Brad Bird’s Tomorrowland, visually speaking, is a corker. The retro-futuristic, Art Deco, back-of-the-cereal-box science fiction designs are a true marvel to behold, and Bird (the director of another Art Deco sci-fi film, the excellent The Iron Giant, as well as The Incredibles and Mission: Impossible – Ghost Protocol) has created – through some of the film’s more energetic sequences – created something that is slickly digitally dazzling, yet still taps into the cool old-world view of the future as seen in the early 1960s. A lot of the film’s visuals feel weirdly familiar and undeniably comforting. Jet packs, laser blasts, gleaming spires. It all looks like… well, it looks like Tomorrowland at Disneyland.
Beyond its visuals, however, Tomorrowland has a rather upsetting worldview that seems jumbled at best and strangely fascistic at worst. There is a dark undercurrent of selfish objectivist exceptionalism that seems to lurk under both this film and The Incredibles, leading one to wonder if Bird might not be a closet Randian. Perhaps if he had directed the Atlas Shrugged movies, they wouldn’t have been as unwatchable. Although their messages would have been just as preachy.
Oh yes, and Tomorrowland is plenty preachy as well. Rather than have a subtle undercurrent of optimism – as a more graceful film would – Tomorrowland feels totally at home yelling its postcard-perfect messages of hope from a soapbox. This is a film that includes a machine that can not only predict the future, but measures hope as something quantifiable in scientific units. This is a film that positions “dreamers” as a superior class of human who are in the unique position to leave Earth and join an extra-dimensional enclave of the planet’s elite to build a utopia that, well, I guess the rest of Earth’s non-dreamers are not allowed to join (only “dreamers” are issued invitations). The parallels between Tomorrowland and Atlas Shrugged are numerable.
The film follows a pair of “dreamers” at both ends of the hope spectrum. The young, idealistic Casey (Britt Robertson) and the grizzled, now-cynical Frank Walker (George Clooney, who, with his natural, affable charm, doesn’t play “cynical” very well). Casey, a young woman who dreams of space travel, has been mysterious issued a high tech pin that allows her to see (but not physically inhabit) a parallel universe city called Tomorrowland. Pins are issued to engineers who dream of space travel. She is also being followed by a mysterious 11-year-old girl named Athena (Raffey Cassidy) who is somehow connected to Frank from decades ago. When the two dreamers unite, they strive to return to Tomorrowland at all costs.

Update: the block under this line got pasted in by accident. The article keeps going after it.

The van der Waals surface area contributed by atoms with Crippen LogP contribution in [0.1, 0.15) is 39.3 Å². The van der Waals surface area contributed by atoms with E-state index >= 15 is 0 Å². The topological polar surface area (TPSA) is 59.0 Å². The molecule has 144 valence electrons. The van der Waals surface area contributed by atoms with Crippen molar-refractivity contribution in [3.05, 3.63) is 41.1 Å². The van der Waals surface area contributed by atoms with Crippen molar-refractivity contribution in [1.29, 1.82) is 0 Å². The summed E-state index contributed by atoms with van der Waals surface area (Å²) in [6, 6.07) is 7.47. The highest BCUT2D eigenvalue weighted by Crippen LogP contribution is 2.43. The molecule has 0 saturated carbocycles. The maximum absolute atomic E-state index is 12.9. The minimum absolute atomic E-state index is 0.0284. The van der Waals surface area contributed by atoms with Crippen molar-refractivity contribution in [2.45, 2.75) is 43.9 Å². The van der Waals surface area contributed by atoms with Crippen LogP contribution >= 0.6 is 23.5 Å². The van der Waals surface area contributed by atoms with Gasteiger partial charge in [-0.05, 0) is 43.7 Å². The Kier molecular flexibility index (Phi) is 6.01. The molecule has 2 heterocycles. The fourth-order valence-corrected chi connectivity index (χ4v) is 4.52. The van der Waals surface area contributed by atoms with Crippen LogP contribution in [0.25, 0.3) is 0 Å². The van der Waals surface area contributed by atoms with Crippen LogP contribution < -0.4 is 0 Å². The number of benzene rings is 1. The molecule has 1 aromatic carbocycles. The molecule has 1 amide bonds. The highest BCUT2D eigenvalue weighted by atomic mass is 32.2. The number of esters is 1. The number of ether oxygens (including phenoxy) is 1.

Hugh Laurie stands in as the film’s villain, a lost mayor of Tomorrowland whose doomsday speech – a screed about scaring people straight – actually makes more logical sense to me than the film’s opposing viewpoint of vague hopefulness. When the villain is the coolest, most logical, most action-oriented character in your film, something has gone wrong.
I’m also a little unsure as to where Tomorrowland stands on the lionization of tech. It clearly – as in sci-fi stories of old; think Star Trek – feels that new technology and ever-mounting human intuition can spell out our salvation. But the film also seems to take a dim view of the technology we have now, seeing smartphones and TVs as a way of perpetuating despair. This message becomes especially muddled in a final montage which resembles an Apple ad more than some Apple ads. So are we to abandon microtechnology and go through a macro-technology boom? As someone who gets more excited about NASA news than Apple releases, I suppose I can get behind that.
Ultimately, Tomorrowland is a treatise on, well, Disney itself. Like Saving Mr. Banks before it, this is a film Disney has made to congratulate itself on its own branding. It’s a corporate pat-yourself-on-the-back. The optimistic view of the future that Disney is putting forth is a very particular brand of tech optimism that can only be found at their own theme park. That Disneyland appears in the film is the biggest clue.
Tomorrowland‘s vision of the future is bleak indeed: The corporation will create your future. And if you’re not one of the Imagineers, off to Hell with you.